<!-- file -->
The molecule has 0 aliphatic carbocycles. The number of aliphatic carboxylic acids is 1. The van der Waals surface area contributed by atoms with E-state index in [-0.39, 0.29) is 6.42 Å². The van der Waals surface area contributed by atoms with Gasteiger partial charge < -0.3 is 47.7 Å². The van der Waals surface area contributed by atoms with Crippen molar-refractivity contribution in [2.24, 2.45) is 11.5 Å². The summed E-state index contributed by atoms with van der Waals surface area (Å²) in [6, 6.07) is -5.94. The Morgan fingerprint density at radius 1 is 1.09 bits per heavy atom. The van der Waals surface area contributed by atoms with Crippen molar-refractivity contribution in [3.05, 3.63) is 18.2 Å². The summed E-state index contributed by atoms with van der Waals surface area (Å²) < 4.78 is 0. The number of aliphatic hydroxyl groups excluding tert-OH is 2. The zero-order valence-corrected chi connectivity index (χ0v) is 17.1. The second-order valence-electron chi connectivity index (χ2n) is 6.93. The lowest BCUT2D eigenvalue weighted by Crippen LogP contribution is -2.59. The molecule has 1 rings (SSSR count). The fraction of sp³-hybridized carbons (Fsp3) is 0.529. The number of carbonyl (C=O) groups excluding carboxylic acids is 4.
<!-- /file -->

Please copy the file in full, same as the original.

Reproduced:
The molecule has 0 aliphatic carbocycles. The number of aliphatic carboxylic acids is 1. The van der Waals surface area contributed by atoms with E-state index in [-0.39, 0.29) is 6.42 Å². The van der Waals surface area contributed by atoms with Gasteiger partial charge < -0.3 is 47.7 Å². The van der Waals surface area contributed by atoms with Crippen molar-refractivity contribution in [2.24, 2.45) is 11.5 Å². The summed E-state index contributed by atoms with van der Waals surface area (Å²) in [6, 6.07) is -5.94. The Morgan fingerprint density at radius 1 is 1.09 bits per heavy atom. The van der Waals surface area contributed by atoms with Crippen molar-refractivity contribution in [3.05, 3.63) is 18.2 Å². The summed E-state index contributed by atoms with van der Waals surface area (Å²) < 4.78 is 0. The number of aliphatic hydroxyl groups excluding tert-OH is 2. The zero-order valence-corrected chi connectivity index (χ0v) is 17.1. The second-order valence-electron chi connectivity index (χ2n) is 6.93. The lowest BCUT2D eigenvalue weighted by Crippen LogP contribution is -2.59. The molecule has 1 rings (SSSR count). The fraction of sp³-hybridized carbons (Fsp3) is 0.529. The number of carbonyl (C=O) groups excluding carboxylic acids is 4.